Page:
THE FIRST PLAYGROUND in the United States was a pile of sand. Built — or maybe dumped is the better word — in 1885 on a churchyard in Boston, the pile was paid for by a group of what Alexandra Lange describes as “female philanthropists” who believed the city’s immigrant children needed a safe place to play away from the increasingly crowded streets.
Though it seems gritty in comparison with the NASA-grade rubberized surfaces and apparatuses of the playgrounds many lucky children use today, the pile was important for reasons both practical and philosophical. First, it moved Mayor Josiah Quincy VI to put a playground in every ward in the city. And it revealed some deep thinking about the kinds of materials that children want and need most.
The imaginative malleability of sand — like that of the cardboard box or the stick, both all-time childhood favorites — reinforces the pedagogical values that Johann Heinrich Pestalozzi laid out 84 years earlier in his book How Gertrude Teaches Her Children (1801). As Lange writes in her new book, The Design of Childhood: How the Material World Shapes Independent Kids (2018), “[C]hildren learn best when they follow their own interests; that perception is the source of all learning; […] [and] that children learn best through activity.”
Lange, the author of three previous books, including Writing About Architecture: Mastering the Language of Buildings and Cities (2012), is a design critic and architectural historian with bylines in The New York Times, The New Yorker, and Curbed.com, where she posts a regular column. Despite not having a permanent post at a newspaper or magazine — or maybe because — she might be the most influential design critic writing now. She brings her considerable powers, both as an observer of objects and spaces and as a writer of sentences, to The Design of Childhood, which provides history and commentary on toys, houses, schools, playgrounds, and cities — organized in that order, from the small to the large, like the nesting dolls that my two-year-old daughter can’t get enough of.
But back to the pile. “What,” Lange asks, “were children doing in the sand?” As she frames it, the children were participating in a kind of history themselves. Sand, piled in a Boston churchyard, had been introduced first in German kindergartens. Eventually, it became codified as an elemental part of the design vocabulary of play as a “sandbox,” which has since turned into a catch-all description of any imaginative activity, even computer games like SimCity and Minecraft, where the world is just structured enough to give children boundaries within which they can explore. To Lange, sand is not just sand: it is material and metaphor. Discovering textures (and, let’s face it, tastes), having conversations, forming habits, building cities — what weren’t the children doing in it?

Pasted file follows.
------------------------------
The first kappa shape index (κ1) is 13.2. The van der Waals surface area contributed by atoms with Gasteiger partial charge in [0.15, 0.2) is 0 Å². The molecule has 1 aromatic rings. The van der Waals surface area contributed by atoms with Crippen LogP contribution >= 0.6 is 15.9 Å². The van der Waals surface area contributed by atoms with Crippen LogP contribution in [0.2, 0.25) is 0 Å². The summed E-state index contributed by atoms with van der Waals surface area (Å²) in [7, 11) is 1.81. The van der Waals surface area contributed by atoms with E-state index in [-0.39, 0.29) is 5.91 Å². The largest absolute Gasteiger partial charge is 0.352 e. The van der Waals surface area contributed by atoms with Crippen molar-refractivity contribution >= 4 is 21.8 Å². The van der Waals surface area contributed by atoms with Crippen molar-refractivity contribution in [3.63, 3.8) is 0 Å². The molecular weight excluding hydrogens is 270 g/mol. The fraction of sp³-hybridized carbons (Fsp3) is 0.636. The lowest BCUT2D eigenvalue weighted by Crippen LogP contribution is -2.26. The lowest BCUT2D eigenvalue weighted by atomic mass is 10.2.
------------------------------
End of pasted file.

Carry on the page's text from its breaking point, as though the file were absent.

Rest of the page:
Throughout The Design of Childhood, she looks just this closely at a range of exceptional objects and spaces — from Lego blocks to walkable Rotterdam neighborhoods — that designers have made. And the discussion of exceptional models, of course, makes you reflect on your own childhood — which was, I will guess, unexceptional. As Lange praises “the child-size universe” that Perkins+Will took such care to design at the 1940 Crow Island School in Illinois and the “contemporary pleasure park” that West 8 has achieved at the new Governors Island in New York City, your mind is liable to revisit the classrooms and parks that shaped you, for better and worse. In this way, The Design of Childhood reveals some significant social inequities — a cliché, unfortunately, that still deserves repetition: not all communities have access to the kind of thinking that Lange admires. Of course, she’s aware of this, too. As she writes, for example:
In 1921, of 3,969 municipally operated playgrounds and recreation centers in the United States, only fifty-six reported having a playground available for black children, and only fourteen cities ran integrated playgrounds.
I wonder what Lange would have to say about my elementary school in rural Indiana. I remember cinder blocks, tile floors, dropped ceilings. The classrooms opened out to an O-shaped corridor. We were like processionary caterpillars, following each other in a circle in and out of boxes all day long. Despite the creativity of my teachers, who taught ably, the space reinforced some of the harder lessons — constriction, conformity — of the small town itself. We lined up after recess, our hands clasped behind our backs, lips pursed, and we entered the straight and narrow. My hometown — like many others across the country, which now have to worry as much about providing students enough daylight as they do about protecting them from shootings — could never have afforded Perkins+Will or West 8.
Though Lange invites us to examine the ingenuity and sensitivity that goes into the best designs and study the exceptional models, it is possible for something else to slip in — a resentment that it can’t be this way for everyone.
Maybe that’s naïve. But it is something I worry about as a parent. You want to make sure you are doing everything you can for your daughter to have a chance to discover who she is, and then love what she discovers. I read The Design of Childhood in a two-minded state, in awe at the attention to the wants and needs of children that designers like Aldo Rossi, planners like Brent Toderian, and even philosophers like John Dewey took to their work, and panicked that I won’t be able to do enough for my own.
Sometimes it’s because. Sometimes it’s despite. We all survived our childhoods. I think the real lesson of the book is that it’s possible to do more than that. Here, Lange seems to argue. This. These are the tools — no, the toys — that we can use to grow up into the people we most want to be.